The sort method can work on a list of text or a list of numbers (but not a mixed list text and numbers). Sort order may be reversed if wanted.

A normal sort:

x = [10, 5, 24, 5, 8]
x.sort()
print (x)

OUT:
[5, 5, 8, 10, 24]

A reverse sort:

x = [10, 5, 24, 5, 8]
x.sort(reverse=True)
print (x)

OUT:
[24, 10, 8, 5, 5]

Checking whether the list contains a given element

The in command checks whether a particular element exist in a list. It returns a ‘Boolean’ True or False.

my_list = ['Gandalf','Bilbo','Gimli','Elrond','Boromir']
is_in_list = 'Elrond' in my_list
print (is_in_list)
is_in_list = 'Bob' in my_list
print (is_in_list)

OUT:
True
False

Reversing a list

The method to reverse a list looks a little odd. It is actually creating a ‘slice’ of a list that steps back from the end of list.

my_list = ['Gandalf','Bilbo','Gimli','Elrond','Boromir']
my_list = my_list[::-1]
print (my_list)

OUT:
['Boromir', 'Elrond', 'Gimli', 'Bilbo', 'Gandalf']

Counting the number of elements in a list

Use the len function to return the number of elements in a list.

my_list = ['Gandalf','Bilbo','Gimli','Elrond','Boromir']
print (len(my_list))

OUT:
5

Returning the index position of an element of a list

The list index will return the position of the first element of the list matching the argument given.

my_list = ['Gandalf','Bilbo','Gimli','Elrond','Boromir']
index_pos = my_list.index('Elrond')
print (index_pos)

OUT:
3

If the element is not in the list then the code will error. Later we will look at some different ways of coping with this type of error. For now let us introduce an if/then/else statement (and we’ll cover those in more detail later as well).

my_list = ['Gandalf','Bilbo','Gimli','Elrond','Boromir']
test_element = 'Elrond'
is_in_list = test_element in my_list
if is_in_list: # this is the same as saying if is_in_list == True
    print (test_element,'is in list at position', my_list.index(test_element))
else:
    print (test_element, 'is not in list')

OUT:
Elrond is in list at position 3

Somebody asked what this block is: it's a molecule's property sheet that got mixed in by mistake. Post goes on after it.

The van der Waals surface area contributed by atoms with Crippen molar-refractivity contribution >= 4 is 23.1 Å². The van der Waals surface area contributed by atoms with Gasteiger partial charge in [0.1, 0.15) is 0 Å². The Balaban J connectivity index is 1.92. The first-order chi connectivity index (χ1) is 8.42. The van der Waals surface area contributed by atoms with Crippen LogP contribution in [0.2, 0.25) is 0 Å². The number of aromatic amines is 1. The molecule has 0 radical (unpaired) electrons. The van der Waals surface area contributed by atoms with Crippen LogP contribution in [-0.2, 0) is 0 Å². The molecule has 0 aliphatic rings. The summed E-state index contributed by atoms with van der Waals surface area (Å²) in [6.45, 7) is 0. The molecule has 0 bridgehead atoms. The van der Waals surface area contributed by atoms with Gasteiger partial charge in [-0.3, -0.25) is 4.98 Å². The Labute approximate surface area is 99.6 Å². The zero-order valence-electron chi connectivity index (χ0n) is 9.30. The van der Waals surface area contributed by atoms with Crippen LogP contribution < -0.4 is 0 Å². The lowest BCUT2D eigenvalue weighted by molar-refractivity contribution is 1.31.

Removing an element of a list by its value

A an element may be removed from a list by using its value rather than index. Be aware that you might want to put in a method (like the if statement above) to check the value is present before removing it. But here is a simple remove (this will remove the first instance of that particular value:

my_list = ['Gandalf','Bilbo','Gimli','Elrond','Boromir']
my_list.remove('Bilbo')
print (my_list)

OUT:
['Gandalf', 'Gimli', 'Elrond', 'Boromir']

‘Popping’ an element from a list’

Popping an element from a list means to retrieve an element from a list, removing it from the list at the same time. If no element number is given then th elast element of the list will be popped.

my_list = ['Gandalf','Bilbo','Gimli','Elrond','Boromir']
print ('Original list:', my_list)
x = my_list.pop()
print (x, 'was popped')
print ('Remaining list:',my_list)
x = my_list.pop(1)
print (x, 'was popped')
print ('Remaining list:', my_list)

OUT:
Original list: ['Gandalf', 'Bilbo', 'Gimli', 'Elrond', 'Boromir']
Boromir was popped
Remaining list: ['Gandalf', 'Bilbo', 'Gimli', 'Elrond']
Bilbo was popped
Remaining list: ['Gandalf', 'Gimli', 'Elrond']

Iterating (stepping) through a list

Lists are ‘iterable’, that is they can be stepped through. The example below prints one element at a time. We use the variable name ‘x’ here, but any name may be used.

my_list = [1,2,3,4,5,6,7,8,9]
for x in my_list:
    print(x, end=' ') # end command replaces a newline with a space

OUT:
1 2 3 4 5 6 7 8 9

Iterating through a list and changing element values

Iterating through a list and changing the value in the original list is a little more complicated. Below the range command creates a range of numbers from zero up to the index of the last element of the list. If there were 4 elements, for example, then the range function would produce ‘0, 1, 2, 3’. This allows us to iterate through the index numbers for the list (the position of each element). Using the index number we can change the value of the element in that position of the list.

my_list = [1,2,3,4,5,6,7,8,9]
for index in range(len(my_list)):
    my_list[index] = my_list[index]**2
print ('\nMy list after iterating and mutating:')
print (my_list)

OUT:

My list after iterating and mutating:
[1, 4, 9, 16, 25, 36, 49, 64, 81]

Counting the number of times an element exists in a list

The count method counts the number of times a value occurs in a list. If the value does not exist a zero is returned.

x =[1, 2, 3, 4, 1, 4, 1]
test_value = 1
print ('Count the number of times 1 occurs in',x)
print (x.count(test_value),'\n')

OUT:
Count the number of times 1 occurs in [1, 2, 3, 4, 1, 4, 1]
3

Turning a sentence into a list of words

The split method allows a long string, such as a sentence, to be separated into individual words. If no separator is defined any white space (such as a space or comma) will be used to divide words.

my_sentence ="Turn this sentence into a list"
words = my_sentence.split()
print (words)

OUT:
['Turn', 'this', 'sentence', 'into', 'a', 'list']

A separator may be specified, such as diving sentences at commas:

my_sentence = 'Hello there, my name is Bilbo'
divided_sentence = my_sentence.split(sep=',')
print(divided_sentence)

OUT:
['Hello there', ' my name is Bilbo']